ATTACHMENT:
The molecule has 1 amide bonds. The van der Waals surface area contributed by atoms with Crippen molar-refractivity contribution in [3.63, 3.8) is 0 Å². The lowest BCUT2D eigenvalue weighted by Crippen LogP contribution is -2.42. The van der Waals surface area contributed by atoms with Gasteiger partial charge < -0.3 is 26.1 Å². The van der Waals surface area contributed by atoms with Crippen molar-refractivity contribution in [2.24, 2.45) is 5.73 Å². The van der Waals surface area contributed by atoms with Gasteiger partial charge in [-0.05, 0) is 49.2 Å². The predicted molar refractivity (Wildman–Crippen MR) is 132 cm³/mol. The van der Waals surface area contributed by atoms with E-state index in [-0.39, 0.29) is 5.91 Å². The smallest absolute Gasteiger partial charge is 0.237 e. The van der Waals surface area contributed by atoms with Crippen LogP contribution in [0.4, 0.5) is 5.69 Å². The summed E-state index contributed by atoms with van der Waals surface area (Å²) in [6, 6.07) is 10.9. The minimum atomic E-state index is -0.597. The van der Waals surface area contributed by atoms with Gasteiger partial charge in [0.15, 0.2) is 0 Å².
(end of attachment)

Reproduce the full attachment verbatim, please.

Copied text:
The molecule has 1 amide bonds. The van der Waals surface area contributed by atoms with Crippen molar-refractivity contribution in [3.63, 3.8) is 0 Å². The lowest BCUT2D eigenvalue weighted by Crippen LogP contribution is -2.42. The van der Waals surface area contributed by atoms with Gasteiger partial charge < -0.3 is 26.1 Å². The van der Waals surface area contributed by atoms with Crippen molar-refractivity contribution in [2.24, 2.45) is 5.73 Å². The van der Waals surface area contributed by atoms with Gasteiger partial charge in [-0.05, 0) is 49.2 Å². The predicted molar refractivity (Wildman–Crippen MR) is 132 cm³/mol. The van der Waals surface area contributed by atoms with E-state index in [-0.39, 0.29) is 5.91 Å². The smallest absolute Gasteiger partial charge is 0.237 e. The van der Waals surface area contributed by atoms with Crippen LogP contribution in [0.4, 0.5) is 5.69 Å². The summed E-state index contributed by atoms with van der Waals surface area (Å²) in [6, 6.07) is 10.9. The minimum atomic E-state index is -0.597. The van der Waals surface area contributed by atoms with Gasteiger partial charge in [0.15, 0.2) is 0 Å².